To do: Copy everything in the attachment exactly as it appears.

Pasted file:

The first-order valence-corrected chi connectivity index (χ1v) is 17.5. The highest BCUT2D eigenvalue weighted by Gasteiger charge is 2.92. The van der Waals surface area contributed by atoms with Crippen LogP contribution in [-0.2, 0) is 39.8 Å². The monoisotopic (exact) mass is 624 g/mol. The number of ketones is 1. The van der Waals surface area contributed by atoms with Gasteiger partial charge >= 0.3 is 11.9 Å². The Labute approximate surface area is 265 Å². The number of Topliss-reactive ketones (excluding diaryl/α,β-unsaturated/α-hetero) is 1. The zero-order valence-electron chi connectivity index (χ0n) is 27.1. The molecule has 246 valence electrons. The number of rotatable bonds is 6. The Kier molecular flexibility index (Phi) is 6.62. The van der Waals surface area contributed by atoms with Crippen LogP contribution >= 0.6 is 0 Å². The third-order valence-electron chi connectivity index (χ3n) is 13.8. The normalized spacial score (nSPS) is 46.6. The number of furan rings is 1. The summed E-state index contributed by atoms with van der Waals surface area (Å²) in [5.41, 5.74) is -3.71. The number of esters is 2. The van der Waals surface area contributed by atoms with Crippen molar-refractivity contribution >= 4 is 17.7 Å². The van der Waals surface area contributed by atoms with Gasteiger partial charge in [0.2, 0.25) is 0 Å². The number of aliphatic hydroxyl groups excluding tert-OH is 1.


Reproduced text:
The first-order valence-corrected chi connectivity index (χ1v) is 17.5. The highest BCUT2D eigenvalue weighted by Gasteiger charge is 2.92. The van der Waals surface area contributed by atoms with Crippen LogP contribution in [-0.2, 0) is 39.8 Å². The monoisotopic (exact) mass is 624 g/mol. The number of ketones is 1. The van der Waals surface area contributed by atoms with Gasteiger partial charge >= 0.3 is 11.9 Å². The Labute approximate surface area is 265 Å². The number of Topliss-reactive ketones (excluding diaryl/α,β-unsaturated/α-hetero) is 1. The zero-order valence-electron chi connectivity index (χ0n) is 27.1. The molecule has 246 valence electrons. The number of rotatable bonds is 6. The Kier molecular flexibility index (Phi) is 6.62. The van der Waals surface area contributed by atoms with Crippen LogP contribution >= 0.6 is 0 Å². The third-order valence-electron chi connectivity index (χ3n) is 13.8. The normalized spacial score (nSPS) is 46.6. The number of furan rings is 1. The summed E-state index contributed by atoms with van der Waals surface area (Å²) in [5.41, 5.74) is -3.71. The number of esters is 2. The van der Waals surface area contributed by atoms with Crippen molar-refractivity contribution >= 4 is 17.7 Å². The van der Waals surface area contributed by atoms with Gasteiger partial charge in [0.2, 0.25) is 0 Å². The number of aliphatic hydroxyl groups excluding tert-OH is 1.